When the New Testament addresses spiritual maturity, it uses the common Greek word teleios, which means “perfect” or “complete.” When it is applied to Christian growth, it indicates spiritual maturity in contrast to childlike immaturity as, for example, in this command from Paul: “Brothers, do not be children in your thinking. Be infants in evil, but in your thinking be mature (teleioi).” (1 Cor. 14:20; see also Heb.5:13–6:1). Sometimes it indicates perfection, as in Jesus’ summary command in the Sermon on the Mount: “You therefore must be perfect, as your heavenly father is perfect” (Matt.5:48). Spiritually, it always references solid, biblically informed understanding and conduct in Christ—spiritual adulthood.
Significantly, the job description for pastors is freighted with the responsibility of bringing the church to spiritual maturity, as stated in classic words to the church in Ephesus:
And he gave the apostles, the prophets, the evangelists, the shepherds and teachers, to equip the saints for the work of ministry, for the building up of the body of Christ, until all attain to the unity of faith and knowledge of the Son of God, to mature [teleion] manhood, to the measure of the stature of the fullness of Christ. (Eph. 4:11–13)
The question for all pastors and elders is How? Here, we suggest four essentials.
The first is preaching the mystery of Christ, as the Apostle Paul did for the Colossians, when he labored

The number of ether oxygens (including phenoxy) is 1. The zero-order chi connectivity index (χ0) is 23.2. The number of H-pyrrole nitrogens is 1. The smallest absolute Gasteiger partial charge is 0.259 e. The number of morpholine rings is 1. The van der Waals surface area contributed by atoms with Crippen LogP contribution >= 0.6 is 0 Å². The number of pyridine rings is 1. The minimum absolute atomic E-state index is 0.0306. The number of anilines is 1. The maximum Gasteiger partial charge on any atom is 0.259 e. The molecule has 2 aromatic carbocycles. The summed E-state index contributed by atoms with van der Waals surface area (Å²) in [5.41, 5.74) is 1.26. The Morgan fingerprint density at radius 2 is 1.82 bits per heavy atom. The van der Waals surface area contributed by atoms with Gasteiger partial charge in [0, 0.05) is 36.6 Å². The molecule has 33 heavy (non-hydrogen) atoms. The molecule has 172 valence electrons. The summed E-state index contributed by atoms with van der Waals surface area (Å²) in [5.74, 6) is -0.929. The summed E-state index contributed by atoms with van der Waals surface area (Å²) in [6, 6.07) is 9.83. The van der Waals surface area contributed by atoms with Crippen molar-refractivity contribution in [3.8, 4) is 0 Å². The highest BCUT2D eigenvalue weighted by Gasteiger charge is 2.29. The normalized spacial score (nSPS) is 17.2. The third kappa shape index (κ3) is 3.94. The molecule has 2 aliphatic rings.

to make the word of God fully known, the mystery hidden for ages and generations but now revealed to the saints . . . the mystery, which is Christ in you the hope of glory. Him we proclaim, warning everyone and teaching everyone with all wisdom, that we may present everyone mature [teleion] in Christ. (Col. 1:25a–28)
To proclaim the mystery of Christ is to preach the full canonical Christ. Christ-focused exposition progressively matures God’s people as they learn to see Christ in all of Scripture and to understand that the gospel is as old as the garden. Moreover, because Christ is “wisdom from God, righteousness and sanctification and redemption” (1 Cor. 1:30), Christ-focused exposition presents Him as the source and sustainer of spiritual maturity.
To effect maturity in their people, preachers must also struggle in preaching the mystery. What does it look like to have God powerfully working in you to proclaim Christ? Most would imagine something akin to the ease of omnipotence—just sitting back and watching God do it—going on autopilot and letting God fly around the homiletic pylons. Not so. The Apostle Paul himself agonized to proclaim the mystery—”For this I toil, struggling with all his energy that he powerfully works within me” (Col. 1:29). Surprising language. But there is a greater surprise, and that is that Paul, the faithful preacher, said that he struggles “with all [God’s] energy that [God] powerfully works within” him. Therefore, when God powerfully works within us preachers, we will struggle and agonize with all His energy.